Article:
Apple has been granted a patent that shows how smaller conductive nodes could be slotted beneath the screen, something that could shave at least a fraction of a millimeter off the thickness of the future iPhone 5 or iPad 2.
Given the fact that the iPhone 4 is only 9.9mm, the patent, which was filed back in 2009, could help Apple still maintain its claim about being the thinnest smartphone on the block.
More importantly perhaps, the method is said to save power which guarantees an even longer battery life for the next generation iPhone or iPad.
The trick apparently is to place the conductive nodes, the actual structure that allows the screen to be touch sensitive, on the enclosed surface that is situated beneath the touch panel.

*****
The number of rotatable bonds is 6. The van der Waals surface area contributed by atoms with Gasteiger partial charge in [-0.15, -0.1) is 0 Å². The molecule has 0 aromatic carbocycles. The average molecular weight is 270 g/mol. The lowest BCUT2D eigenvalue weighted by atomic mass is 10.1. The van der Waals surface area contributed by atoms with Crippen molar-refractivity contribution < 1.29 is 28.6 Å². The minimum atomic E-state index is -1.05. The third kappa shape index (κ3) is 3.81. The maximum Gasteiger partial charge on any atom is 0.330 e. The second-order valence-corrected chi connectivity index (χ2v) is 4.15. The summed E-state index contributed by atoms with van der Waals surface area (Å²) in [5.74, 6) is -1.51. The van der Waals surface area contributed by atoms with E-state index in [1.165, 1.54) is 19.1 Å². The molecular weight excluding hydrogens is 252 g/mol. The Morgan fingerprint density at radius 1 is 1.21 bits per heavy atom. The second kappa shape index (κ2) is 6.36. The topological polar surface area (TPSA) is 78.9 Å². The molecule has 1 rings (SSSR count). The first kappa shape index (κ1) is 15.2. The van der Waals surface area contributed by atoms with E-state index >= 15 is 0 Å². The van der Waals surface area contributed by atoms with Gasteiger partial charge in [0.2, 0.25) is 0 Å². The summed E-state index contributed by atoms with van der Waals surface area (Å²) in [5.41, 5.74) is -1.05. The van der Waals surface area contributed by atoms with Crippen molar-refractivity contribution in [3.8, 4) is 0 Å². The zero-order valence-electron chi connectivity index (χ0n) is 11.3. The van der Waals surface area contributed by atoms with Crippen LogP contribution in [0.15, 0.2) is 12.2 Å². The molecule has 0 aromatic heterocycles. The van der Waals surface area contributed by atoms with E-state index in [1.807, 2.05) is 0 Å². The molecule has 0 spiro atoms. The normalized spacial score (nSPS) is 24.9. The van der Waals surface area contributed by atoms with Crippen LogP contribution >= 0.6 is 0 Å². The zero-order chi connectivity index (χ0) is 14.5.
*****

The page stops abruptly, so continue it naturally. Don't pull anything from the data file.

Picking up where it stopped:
The same technique could be rolled out on the trackpad of a Macbook or on the click wheels of some iPod devices although the power and thickness savings would be minimal.
Apple Insider (opens in new tab), who dug up the patent, did not say whether it would be more costly to implement. The screen component is the most expensive one on the iPhone according to the teardown carried out last year by iSuppli.